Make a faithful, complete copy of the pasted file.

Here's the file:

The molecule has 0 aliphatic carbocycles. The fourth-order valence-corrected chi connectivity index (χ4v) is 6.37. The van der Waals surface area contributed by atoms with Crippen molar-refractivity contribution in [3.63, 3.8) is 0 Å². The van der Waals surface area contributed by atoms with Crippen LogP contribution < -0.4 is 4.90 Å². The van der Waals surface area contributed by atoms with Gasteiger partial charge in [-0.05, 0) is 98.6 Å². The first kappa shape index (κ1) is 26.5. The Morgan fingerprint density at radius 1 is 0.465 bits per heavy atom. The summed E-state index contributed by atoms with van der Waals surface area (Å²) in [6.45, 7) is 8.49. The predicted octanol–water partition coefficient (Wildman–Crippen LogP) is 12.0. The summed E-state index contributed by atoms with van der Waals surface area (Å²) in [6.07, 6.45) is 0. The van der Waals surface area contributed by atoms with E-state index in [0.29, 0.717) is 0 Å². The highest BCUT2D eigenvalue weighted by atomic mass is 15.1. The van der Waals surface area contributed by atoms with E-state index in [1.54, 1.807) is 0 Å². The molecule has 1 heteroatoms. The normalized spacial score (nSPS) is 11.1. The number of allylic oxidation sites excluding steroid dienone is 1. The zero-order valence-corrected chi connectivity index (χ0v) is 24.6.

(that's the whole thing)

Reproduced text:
The molecule has 0 aliphatic carbocycles. The fourth-order valence-corrected chi connectivity index (χ4v) is 6.37. The van der Waals surface area contributed by atoms with Crippen molar-refractivity contribution in [3.63, 3.8) is 0 Å². The van der Waals surface area contributed by atoms with Crippen LogP contribution < -0.4 is 4.90 Å². The van der Waals surface area contributed by atoms with Gasteiger partial charge in [-0.05, 0) is 98.6 Å². The first kappa shape index (κ1) is 26.5. The Morgan fingerprint density at radius 1 is 0.465 bits per heavy atom. The summed E-state index contributed by atoms with van der Waals surface area (Å²) in [6.45, 7) is 8.49. The predicted octanol–water partition coefficient (Wildman–Crippen LogP) is 12.0. The summed E-state index contributed by atoms with van der Waals surface area (Å²) in [6.07, 6.45) is 0. The van der Waals surface area contributed by atoms with E-state index in [0.29, 0.717) is 0 Å². The highest BCUT2D eigenvalue weighted by atomic mass is 15.1. The van der Waals surface area contributed by atoms with E-state index in [1.54, 1.807) is 0 Å². The molecule has 1 heteroatoms. The normalized spacial score (nSPS) is 11.1. The number of allylic oxidation sites excluding steroid dienone is 1. The zero-order valence-corrected chi connectivity index (χ0v) is 24.6.